In the book’s last chapter, the authors discuss the complexity of representational politics concerning Black people in Scotland. They emphasise that although commercial representations might not always show the radical transformative potential, they can still have a meaningful impact on the lives of Black individuals. So, we, the readers, do not close the book assuming this is the comprehensive guide to Black lives in Scotland; the authors invite us to view the book Black Oot Here: Black Lives in Scotland as an ongoing dialogue rather than a definitive account exploring the various aspects of Black lives in Scotland, including history, contemporary experiences, and future possibilities. The text highlights that Black lives in Scotland are diverse and multifaceted and are influenced, but not solely defined, by racism, antiblackness and or oppression.

Within the book, the authors share some of the ever-expanding questions we, they, you, will continue to explore:

  • Do all representations of Black people need to involve explicit declarations of an activist intent to address anti-Black racism and interconnected oppressions to be understood as valuable to Black people?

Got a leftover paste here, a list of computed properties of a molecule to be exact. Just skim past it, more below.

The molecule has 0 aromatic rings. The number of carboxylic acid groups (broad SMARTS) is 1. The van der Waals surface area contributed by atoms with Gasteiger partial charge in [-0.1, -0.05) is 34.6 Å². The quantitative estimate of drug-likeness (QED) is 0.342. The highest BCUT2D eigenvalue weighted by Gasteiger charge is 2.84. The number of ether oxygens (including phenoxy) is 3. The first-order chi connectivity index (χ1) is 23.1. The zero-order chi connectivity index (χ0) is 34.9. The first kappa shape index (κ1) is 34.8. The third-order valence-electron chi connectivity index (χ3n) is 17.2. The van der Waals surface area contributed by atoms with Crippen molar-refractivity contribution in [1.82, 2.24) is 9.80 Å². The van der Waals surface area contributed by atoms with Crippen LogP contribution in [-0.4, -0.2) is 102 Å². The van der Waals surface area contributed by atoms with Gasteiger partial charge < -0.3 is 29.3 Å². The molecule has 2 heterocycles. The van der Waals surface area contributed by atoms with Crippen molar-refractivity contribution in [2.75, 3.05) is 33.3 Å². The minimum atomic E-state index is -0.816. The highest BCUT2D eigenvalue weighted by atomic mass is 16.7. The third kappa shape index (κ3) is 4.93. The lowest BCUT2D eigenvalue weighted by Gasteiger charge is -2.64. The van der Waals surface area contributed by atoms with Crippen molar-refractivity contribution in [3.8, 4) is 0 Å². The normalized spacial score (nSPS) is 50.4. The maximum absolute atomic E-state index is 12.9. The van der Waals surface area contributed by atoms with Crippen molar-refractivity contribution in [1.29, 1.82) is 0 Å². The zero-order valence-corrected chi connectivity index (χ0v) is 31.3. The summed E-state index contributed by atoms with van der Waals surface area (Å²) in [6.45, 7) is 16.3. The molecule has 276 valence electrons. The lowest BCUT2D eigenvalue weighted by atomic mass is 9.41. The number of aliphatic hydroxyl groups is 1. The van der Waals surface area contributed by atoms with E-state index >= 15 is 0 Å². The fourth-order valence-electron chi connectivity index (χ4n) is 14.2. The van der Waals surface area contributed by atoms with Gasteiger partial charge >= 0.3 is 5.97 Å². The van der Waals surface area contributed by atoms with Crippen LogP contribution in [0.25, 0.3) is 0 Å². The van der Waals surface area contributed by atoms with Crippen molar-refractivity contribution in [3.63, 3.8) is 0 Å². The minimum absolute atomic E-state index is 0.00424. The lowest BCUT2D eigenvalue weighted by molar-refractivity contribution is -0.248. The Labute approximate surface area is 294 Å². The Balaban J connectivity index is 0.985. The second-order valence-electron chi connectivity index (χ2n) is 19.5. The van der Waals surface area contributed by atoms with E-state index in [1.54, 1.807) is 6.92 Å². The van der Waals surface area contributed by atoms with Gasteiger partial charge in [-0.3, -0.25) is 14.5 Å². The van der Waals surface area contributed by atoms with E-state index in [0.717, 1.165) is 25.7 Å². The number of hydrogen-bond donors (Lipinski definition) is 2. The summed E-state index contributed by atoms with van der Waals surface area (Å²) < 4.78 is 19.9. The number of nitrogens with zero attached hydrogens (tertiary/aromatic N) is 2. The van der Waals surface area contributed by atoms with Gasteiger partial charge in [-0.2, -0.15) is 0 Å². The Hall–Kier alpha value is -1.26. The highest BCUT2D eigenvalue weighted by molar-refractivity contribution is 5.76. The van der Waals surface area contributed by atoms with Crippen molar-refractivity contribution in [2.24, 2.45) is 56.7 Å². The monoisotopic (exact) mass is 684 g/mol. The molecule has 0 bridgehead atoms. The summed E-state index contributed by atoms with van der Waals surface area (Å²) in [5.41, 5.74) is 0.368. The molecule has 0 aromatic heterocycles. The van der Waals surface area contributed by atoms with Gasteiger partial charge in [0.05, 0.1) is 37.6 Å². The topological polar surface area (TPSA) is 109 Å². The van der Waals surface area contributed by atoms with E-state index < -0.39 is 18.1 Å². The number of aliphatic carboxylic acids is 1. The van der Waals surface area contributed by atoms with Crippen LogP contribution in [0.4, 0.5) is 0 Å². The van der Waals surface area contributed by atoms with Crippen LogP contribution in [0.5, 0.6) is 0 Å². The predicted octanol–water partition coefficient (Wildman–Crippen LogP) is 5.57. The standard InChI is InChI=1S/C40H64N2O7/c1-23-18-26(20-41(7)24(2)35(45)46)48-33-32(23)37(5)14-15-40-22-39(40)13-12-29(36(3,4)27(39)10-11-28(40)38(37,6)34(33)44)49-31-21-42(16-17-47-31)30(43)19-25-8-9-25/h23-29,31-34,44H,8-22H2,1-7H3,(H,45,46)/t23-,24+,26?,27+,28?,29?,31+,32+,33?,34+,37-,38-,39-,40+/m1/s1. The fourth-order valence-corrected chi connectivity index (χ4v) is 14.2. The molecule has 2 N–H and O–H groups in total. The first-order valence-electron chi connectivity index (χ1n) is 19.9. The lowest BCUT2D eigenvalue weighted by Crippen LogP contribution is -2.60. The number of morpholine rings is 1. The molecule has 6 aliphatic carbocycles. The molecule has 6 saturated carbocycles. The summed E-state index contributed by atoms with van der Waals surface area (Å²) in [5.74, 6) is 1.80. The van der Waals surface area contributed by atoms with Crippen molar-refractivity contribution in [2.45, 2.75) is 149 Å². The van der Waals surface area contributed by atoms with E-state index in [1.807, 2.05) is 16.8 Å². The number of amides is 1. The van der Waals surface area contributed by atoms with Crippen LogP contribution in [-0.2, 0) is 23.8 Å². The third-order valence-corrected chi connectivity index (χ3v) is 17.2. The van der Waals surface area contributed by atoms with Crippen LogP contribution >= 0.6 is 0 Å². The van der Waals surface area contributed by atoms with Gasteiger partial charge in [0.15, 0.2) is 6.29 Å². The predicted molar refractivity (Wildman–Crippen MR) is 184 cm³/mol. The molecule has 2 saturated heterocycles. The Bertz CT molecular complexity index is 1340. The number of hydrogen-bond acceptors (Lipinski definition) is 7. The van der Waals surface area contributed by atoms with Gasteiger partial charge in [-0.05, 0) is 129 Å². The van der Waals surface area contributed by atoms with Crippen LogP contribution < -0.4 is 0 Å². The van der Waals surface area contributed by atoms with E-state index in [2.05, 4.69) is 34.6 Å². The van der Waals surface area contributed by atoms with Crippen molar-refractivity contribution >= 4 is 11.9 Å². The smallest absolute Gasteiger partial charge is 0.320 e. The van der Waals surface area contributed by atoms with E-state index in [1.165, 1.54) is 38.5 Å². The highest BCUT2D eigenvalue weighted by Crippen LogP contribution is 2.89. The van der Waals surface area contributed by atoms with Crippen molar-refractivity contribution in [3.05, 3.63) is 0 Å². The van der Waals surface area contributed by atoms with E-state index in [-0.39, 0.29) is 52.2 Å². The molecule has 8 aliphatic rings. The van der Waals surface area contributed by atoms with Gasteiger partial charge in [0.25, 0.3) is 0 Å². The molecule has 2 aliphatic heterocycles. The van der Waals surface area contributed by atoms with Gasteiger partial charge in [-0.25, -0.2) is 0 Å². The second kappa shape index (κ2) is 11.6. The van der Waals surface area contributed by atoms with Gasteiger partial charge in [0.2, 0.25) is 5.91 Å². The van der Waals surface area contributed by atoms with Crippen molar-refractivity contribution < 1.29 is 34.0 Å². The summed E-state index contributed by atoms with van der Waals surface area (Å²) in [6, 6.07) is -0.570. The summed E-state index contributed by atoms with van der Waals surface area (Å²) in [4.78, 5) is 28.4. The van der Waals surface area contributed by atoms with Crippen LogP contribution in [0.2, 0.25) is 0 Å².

• How is the political potential of representations of Black people determined, and who determines it?
  • Beyond the language and idea of representation, what are some of the many ways that Black people in, from, and connected to Scotland are expressing themselves, creating, and reimagining the future?

To honour the authors in their style and form as I close the final pages of Black Oot Here: Black Lives in Scotland, as voices within reverberate within my soul. It is a mosaic of tales, echoes of experiences, and whispers of thoughts that linger. The authors, Francesca Sobande and Layla-Roxanne Hill, have artfully woven a narrative that transcends the confines of data and numbers. In their poignant words, “there is often an expectation that concluding chapters include some pithy closing words…but the lives of Black people in Scotland cannot and should not be reduced to any single statement or commodifiable caption.”